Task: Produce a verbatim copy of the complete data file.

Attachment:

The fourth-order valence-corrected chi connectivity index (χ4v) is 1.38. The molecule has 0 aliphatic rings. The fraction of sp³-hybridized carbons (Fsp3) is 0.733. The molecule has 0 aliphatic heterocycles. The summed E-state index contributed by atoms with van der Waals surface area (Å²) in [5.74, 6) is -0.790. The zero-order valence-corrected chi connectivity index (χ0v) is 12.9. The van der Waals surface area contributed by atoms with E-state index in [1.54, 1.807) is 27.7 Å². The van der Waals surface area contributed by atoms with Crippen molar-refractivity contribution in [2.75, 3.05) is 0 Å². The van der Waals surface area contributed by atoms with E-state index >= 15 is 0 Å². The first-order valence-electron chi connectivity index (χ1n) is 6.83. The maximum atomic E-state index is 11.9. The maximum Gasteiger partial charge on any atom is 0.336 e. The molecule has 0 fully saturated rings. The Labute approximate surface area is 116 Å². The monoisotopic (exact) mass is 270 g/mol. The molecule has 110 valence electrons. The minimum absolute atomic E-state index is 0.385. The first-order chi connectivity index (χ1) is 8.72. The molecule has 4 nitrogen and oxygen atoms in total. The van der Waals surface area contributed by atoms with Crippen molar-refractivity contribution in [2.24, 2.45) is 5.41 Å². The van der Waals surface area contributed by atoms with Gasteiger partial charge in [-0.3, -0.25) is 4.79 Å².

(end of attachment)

The fourth-order valence-corrected chi connectivity index (χ4v) is 1.38. The molecule has 0 aliphatic rings. The fraction of sp³-hybridized carbons (Fsp3) is 0.733. The molecule has 0 aliphatic heterocycles. The summed E-state index contributed by atoms with van der Waals surface area (Å²) in [5.74, 6) is -0.790. The zero-order valence-corrected chi connectivity index (χ0v) is 12.9. The van der Waals surface area contributed by atoms with E-state index in [1.54, 1.807) is 27.7 Å². The van der Waals surface area contributed by atoms with Crippen molar-refractivity contribution in [2.75, 3.05) is 0 Å². The van der Waals surface area contributed by atoms with E-state index >= 15 is 0 Å². The first-order valence-electron chi connectivity index (χ1n) is 6.83. The maximum atomic E-state index is 11.9. The maximum Gasteiger partial charge on any atom is 0.336 e. The molecule has 0 fully saturated rings. The Labute approximate surface area is 116 Å². The monoisotopic (exact) mass is 270 g/mol. The molecule has 110 valence electrons. The minimum absolute atomic E-state index is 0.385. The first-order chi connectivity index (χ1) is 8.72. The molecule has 4 nitrogen and oxygen atoms in total. The van der Waals surface area contributed by atoms with Crippen molar-refractivity contribution in [2.24, 2.45) is 5.41 Å². The van der Waals surface area contributed by atoms with Gasteiger partial charge in [-0.3, -0.25) is 4.79 Å².